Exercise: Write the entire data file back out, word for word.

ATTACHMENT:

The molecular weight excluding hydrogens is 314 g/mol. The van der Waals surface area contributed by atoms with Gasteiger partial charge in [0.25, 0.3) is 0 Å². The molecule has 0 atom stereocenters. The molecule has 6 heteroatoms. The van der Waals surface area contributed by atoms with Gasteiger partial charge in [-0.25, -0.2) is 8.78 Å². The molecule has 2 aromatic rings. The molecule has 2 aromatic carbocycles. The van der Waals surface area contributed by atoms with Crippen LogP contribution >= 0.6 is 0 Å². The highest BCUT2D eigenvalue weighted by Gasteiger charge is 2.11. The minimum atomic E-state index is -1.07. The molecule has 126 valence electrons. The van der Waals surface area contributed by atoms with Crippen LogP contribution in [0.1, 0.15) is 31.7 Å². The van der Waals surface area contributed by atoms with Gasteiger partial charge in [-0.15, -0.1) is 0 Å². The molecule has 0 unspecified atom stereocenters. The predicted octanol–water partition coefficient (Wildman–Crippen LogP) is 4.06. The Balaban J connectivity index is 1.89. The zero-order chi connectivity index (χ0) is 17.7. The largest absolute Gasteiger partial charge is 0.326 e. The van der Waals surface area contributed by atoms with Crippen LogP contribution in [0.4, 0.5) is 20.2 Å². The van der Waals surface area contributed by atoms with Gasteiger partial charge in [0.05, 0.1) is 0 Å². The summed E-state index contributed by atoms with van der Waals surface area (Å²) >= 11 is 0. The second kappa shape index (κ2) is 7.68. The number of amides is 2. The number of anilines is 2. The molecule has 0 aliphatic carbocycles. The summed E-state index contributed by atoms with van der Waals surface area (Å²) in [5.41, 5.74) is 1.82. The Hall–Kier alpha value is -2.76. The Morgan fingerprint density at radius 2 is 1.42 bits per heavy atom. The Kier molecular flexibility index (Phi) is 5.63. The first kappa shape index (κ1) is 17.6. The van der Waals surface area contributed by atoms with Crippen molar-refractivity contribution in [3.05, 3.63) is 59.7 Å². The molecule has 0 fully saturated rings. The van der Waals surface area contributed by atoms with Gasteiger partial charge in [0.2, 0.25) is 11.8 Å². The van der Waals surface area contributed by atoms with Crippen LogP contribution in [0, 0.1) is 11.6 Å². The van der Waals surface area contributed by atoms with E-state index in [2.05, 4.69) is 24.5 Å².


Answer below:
The molecular weight excluding hydrogens is 314 g/mol. The van der Waals surface area contributed by atoms with Gasteiger partial charge in [0.25, 0.3) is 0 Å². The molecule has 0 atom stereocenters. The molecule has 6 heteroatoms. The van der Waals surface area contributed by atoms with Gasteiger partial charge in [-0.25, -0.2) is 8.78 Å². The molecule has 2 aromatic rings. The molecule has 2 aromatic carbocycles. The van der Waals surface area contributed by atoms with Crippen LogP contribution >= 0.6 is 0 Å². The highest BCUT2D eigenvalue weighted by Gasteiger charge is 2.11. The minimum atomic E-state index is -1.07. The molecule has 126 valence electrons. The van der Waals surface area contributed by atoms with Crippen LogP contribution in [0.1, 0.15) is 31.7 Å². The van der Waals surface area contributed by atoms with Gasteiger partial charge in [-0.15, -0.1) is 0 Å². The molecule has 0 unspecified atom stereocenters. The predicted octanol–water partition coefficient (Wildman–Crippen LogP) is 4.06. The Balaban J connectivity index is 1.89. The zero-order chi connectivity index (χ0) is 17.7. The largest absolute Gasteiger partial charge is 0.326 e. The van der Waals surface area contributed by atoms with Crippen LogP contribution in [0.4, 0.5) is 20.2 Å². The van der Waals surface area contributed by atoms with Gasteiger partial charge in [0.05, 0.1) is 0 Å². The summed E-state index contributed by atoms with van der Waals surface area (Å²) >= 11 is 0. The second kappa shape index (κ2) is 7.68. The number of amides is 2. The number of anilines is 2. The molecule has 0 aliphatic carbocycles. The summed E-state index contributed by atoms with van der Waals surface area (Å²) in [5.41, 5.74) is 1.82. The Hall–Kier alpha value is -2.76. The Morgan fingerprint density at radius 2 is 1.42 bits per heavy atom. The Kier molecular flexibility index (Phi) is 5.63. The first kappa shape index (κ1) is 17.6. The van der Waals surface area contributed by atoms with Crippen molar-refractivity contribution in [3.05, 3.63) is 59.7 Å². The molecule has 0 fully saturated rings. The van der Waals surface area contributed by atoms with Gasteiger partial charge in [0.2, 0.25) is 11.8 Å². The van der Waals surface area contributed by atoms with Crippen LogP contribution in [0, 0.1) is 11.6 Å². The van der Waals surface area contributed by atoms with E-state index in [2.05, 4.69) is 24.5 Å².